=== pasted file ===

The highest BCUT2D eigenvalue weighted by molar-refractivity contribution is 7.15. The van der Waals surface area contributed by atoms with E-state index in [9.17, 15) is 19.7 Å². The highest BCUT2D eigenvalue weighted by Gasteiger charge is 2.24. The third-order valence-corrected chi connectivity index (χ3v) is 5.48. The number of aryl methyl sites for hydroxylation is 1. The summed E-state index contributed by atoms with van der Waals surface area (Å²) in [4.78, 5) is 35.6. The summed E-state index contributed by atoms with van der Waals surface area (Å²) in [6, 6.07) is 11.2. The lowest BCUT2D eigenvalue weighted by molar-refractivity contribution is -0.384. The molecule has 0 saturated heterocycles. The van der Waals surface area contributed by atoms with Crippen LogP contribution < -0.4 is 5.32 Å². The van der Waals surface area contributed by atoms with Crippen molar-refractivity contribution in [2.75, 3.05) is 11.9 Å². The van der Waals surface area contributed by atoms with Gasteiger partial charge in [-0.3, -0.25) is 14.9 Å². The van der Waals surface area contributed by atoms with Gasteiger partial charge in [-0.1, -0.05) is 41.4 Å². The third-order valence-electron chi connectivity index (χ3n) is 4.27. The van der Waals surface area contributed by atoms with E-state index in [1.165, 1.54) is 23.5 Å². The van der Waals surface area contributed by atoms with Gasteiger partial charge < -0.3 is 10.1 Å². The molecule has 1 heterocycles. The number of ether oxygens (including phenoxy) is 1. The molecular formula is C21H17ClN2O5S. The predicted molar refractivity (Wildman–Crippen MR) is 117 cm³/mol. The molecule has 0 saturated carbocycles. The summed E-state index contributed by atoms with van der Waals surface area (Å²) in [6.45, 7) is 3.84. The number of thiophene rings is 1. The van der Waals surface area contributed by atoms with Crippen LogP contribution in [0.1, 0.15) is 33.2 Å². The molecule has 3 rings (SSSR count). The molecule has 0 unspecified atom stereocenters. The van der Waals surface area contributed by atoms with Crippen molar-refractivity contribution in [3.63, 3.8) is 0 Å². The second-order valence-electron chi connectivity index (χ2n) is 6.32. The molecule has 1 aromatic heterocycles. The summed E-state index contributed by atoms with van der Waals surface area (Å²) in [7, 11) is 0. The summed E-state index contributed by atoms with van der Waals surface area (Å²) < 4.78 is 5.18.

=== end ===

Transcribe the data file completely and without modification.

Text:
The highest BCUT2D eigenvalue weighted by molar-refractivity contribution is 7.15. The van der Waals surface area contributed by atoms with E-state index in [9.17, 15) is 19.7 Å². The highest BCUT2D eigenvalue weighted by Gasteiger charge is 2.24. The third-order valence-corrected chi connectivity index (χ3v) is 5.48. The number of aryl methyl sites for hydroxylation is 1. The summed E-state index contributed by atoms with van der Waals surface area (Å²) in [4.78, 5) is 35.6. The summed E-state index contributed by atoms with van der Waals surface area (Å²) in [6, 6.07) is 11.2. The lowest BCUT2D eigenvalue weighted by molar-refractivity contribution is -0.384. The molecule has 0 saturated heterocycles. The van der Waals surface area contributed by atoms with Crippen LogP contribution < -0.4 is 5.32 Å². The van der Waals surface area contributed by atoms with Crippen molar-refractivity contribution in [2.75, 3.05) is 11.9 Å². The van der Waals surface area contributed by atoms with Gasteiger partial charge in [-0.3, -0.25) is 14.9 Å². The van der Waals surface area contributed by atoms with Gasteiger partial charge in [-0.1, -0.05) is 41.4 Å². The third-order valence-electron chi connectivity index (χ3n) is 4.27. The van der Waals surface area contributed by atoms with E-state index in [1.165, 1.54) is 23.5 Å². The van der Waals surface area contributed by atoms with Gasteiger partial charge < -0.3 is 10.1 Å². The molecule has 1 heterocycles. The number of ether oxygens (including phenoxy) is 1. The molecular formula is C21H17ClN2O5S. The predicted molar refractivity (Wildman–Crippen MR) is 117 cm³/mol. The molecule has 0 saturated carbocycles. The summed E-state index contributed by atoms with van der Waals surface area (Å²) in [6.45, 7) is 3.84. The number of thiophene rings is 1. The van der Waals surface area contributed by atoms with Crippen LogP contribution in [0.1, 0.15) is 33.2 Å². The molecule has 3 rings (SSSR count). The molecule has 0 unspecified atom stereocenters. The van der Waals surface area contributed by atoms with Crippen molar-refractivity contribution in [3.63, 3.8) is 0 Å². The second-order valence-electron chi connectivity index (χ2n) is 6.32. The molecule has 1 aromatic heterocycles. The summed E-state index contributed by atoms with van der Waals surface area (Å²) in [7, 11) is 0. The summed E-state index contributed by atoms with van der Waals surface area (Å²) < 4.78 is 5.18.